John: [15:12] Morgan is Andrew is interesting because you’re, you’re satisfying several clients. A, you’re satisfying dad who’s paying, and again, I’m speaking from stereotypical, but dad, who’s paying mom who wants to see sweet baby girl and senior who is trying to break free, you know, she’s, this is her senior year. That’s a big deal. These images, um, she’s going to be posting and sharing maybe throughout her senior year. You want them to have, uh, some, some link to him that she’s going to be able to post these in college or be proud of these when she comes home from school and they’re hanging up. So you want to be able to have solid work mixed in with, with the other work.

Kia: [15:59] Cool. So where do you think the industry’s going, John, since you’re saying it’s going toward more portrait work and people are liking that. So what’s the next step? Do you see something specific in the future?

John: [16:15] I think the ability to create work with a lot of different tools and mediums is definitely beneficial. In my case, I have an iphone, I have to go pro, I have a drone that’s a big deal. I had my Dslr, I had a, had a actually a Fuji mirrorless for like a year and a half and just to be able to create work and not worry about, well that’s not shot with the DSLR. I mean I’ve put an iphone image in the album before, uh, because she loved it so much and professional people are shocked by that. But

Kia: [16:56] how are you shooting with an iphone during the session? Like do you just pull, because I use mine for video or for behind the scenes stuff.

John: [17:03] It’s interesting. This probably goes back to some of the psychology of it. I can have someone that’s a little bit stiff and rigid at the beginning of a photo shoot or in a certain outfit or the location. And when I put the vsl or down and pull out the iphone, I was going to go in the story real quick. I will get a completely new personalities.

Kia: [17:22] Yes, I totally agree with you.

John: [17:26] Yes. Yes. So I use that. Sometimes they’ll let me get that with a real camera. And um, so I keep the phone on me if you know, at the bare minimum I get an outfit shot for her story, for instagram story with every single, with every outfit. So it’s only during the photo shoot.

Kia: [17:47] That is fascinating.

John: [17:50] That seems to be broken. And that’s why I originally went with a mirrorless camera because it was so small, but it was with the food gx is pulling out a lot of quality with their lands. It was small and compact and there wasn’t that wild. This is a big deal. This is a big bulky, 7,200 and it’s in my face and I’m standing here and mom looking at me and we’re in the middle of downtown and cars are watching me and Oh my God, you know, that panic that sets in so I can do anything to break down the barrier and get real because, you know, these kids are used to these iphones in their faces, their friends, their own them all the time. So it’s a, it’s a normal, a normal thing for them and it definitely breaks down that barrier,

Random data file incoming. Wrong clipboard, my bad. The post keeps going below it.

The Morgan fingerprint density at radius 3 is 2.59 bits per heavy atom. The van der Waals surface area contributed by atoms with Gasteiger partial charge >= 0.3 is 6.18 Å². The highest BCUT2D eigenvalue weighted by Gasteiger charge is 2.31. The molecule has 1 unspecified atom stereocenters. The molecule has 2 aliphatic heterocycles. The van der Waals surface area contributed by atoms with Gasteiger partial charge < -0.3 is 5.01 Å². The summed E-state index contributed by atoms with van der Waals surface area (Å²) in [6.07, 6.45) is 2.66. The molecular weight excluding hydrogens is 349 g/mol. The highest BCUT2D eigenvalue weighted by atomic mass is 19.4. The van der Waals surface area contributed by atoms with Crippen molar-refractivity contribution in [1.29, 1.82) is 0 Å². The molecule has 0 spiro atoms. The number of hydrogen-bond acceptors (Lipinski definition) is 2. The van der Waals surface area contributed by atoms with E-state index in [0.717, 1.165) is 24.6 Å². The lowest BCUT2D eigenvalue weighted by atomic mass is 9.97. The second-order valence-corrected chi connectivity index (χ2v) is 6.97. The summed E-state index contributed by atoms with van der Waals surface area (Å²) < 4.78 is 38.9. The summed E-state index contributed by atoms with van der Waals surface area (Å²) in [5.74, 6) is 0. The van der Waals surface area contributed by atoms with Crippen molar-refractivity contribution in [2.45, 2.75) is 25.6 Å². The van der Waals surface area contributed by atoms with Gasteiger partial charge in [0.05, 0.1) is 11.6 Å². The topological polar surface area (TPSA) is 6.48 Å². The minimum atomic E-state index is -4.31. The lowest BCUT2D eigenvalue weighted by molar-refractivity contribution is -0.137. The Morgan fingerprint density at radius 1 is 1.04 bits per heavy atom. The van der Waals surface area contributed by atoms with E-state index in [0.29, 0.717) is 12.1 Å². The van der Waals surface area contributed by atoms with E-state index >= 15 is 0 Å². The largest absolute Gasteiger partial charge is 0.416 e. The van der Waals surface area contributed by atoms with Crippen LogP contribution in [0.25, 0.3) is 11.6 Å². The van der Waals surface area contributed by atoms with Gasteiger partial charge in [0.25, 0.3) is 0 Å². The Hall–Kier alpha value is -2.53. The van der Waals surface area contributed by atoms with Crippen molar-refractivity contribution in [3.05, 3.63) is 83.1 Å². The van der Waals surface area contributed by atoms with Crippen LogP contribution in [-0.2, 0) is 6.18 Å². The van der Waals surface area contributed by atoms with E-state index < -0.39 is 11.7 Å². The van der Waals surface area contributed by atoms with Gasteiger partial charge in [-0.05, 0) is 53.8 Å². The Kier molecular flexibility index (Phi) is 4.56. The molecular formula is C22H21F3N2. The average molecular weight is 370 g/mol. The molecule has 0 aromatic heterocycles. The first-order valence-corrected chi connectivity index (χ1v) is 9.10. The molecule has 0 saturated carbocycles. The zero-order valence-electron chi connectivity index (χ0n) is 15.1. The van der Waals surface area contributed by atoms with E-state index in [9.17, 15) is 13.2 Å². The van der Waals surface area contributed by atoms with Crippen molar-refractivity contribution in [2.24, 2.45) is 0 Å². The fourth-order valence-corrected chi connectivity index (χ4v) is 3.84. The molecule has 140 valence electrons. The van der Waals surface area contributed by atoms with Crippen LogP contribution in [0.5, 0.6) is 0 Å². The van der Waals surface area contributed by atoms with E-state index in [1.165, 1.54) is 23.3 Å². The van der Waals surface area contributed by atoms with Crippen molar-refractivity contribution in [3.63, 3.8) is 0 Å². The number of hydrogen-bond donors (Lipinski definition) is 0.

Matt: [18:38] that type of thing.

John: [18:41] Yeah, definitely more relaxed and, and I mean, I get, I get great, great shot with the call. Yeah, because you’re there show, you can see their fingers relax the shoulders drop the uh, the mouth, not as tight. You know, all these little subtle things that you don’t really think about that show up. You can see that. So once I get that, and I won’t, if I can recreate it with a Dslr, I will.

Matt: [19:09] That’s really fascinating. Let me, let me circle back to one thing that’s kind of connect to this that you were just talking about, like the difference between like what boutiques are cranking out versus what you’re cranking out. What do you think is the difference between the two that you were talking about? You mentioned like a quality difference, so as the quality difference, is it lighting? Is it posing, you know, what, what do you think is the difference that people are seeing when they see a high quality picture on one of those instagram accounts versus just something that the store owner shot with their iphone? Like what is it?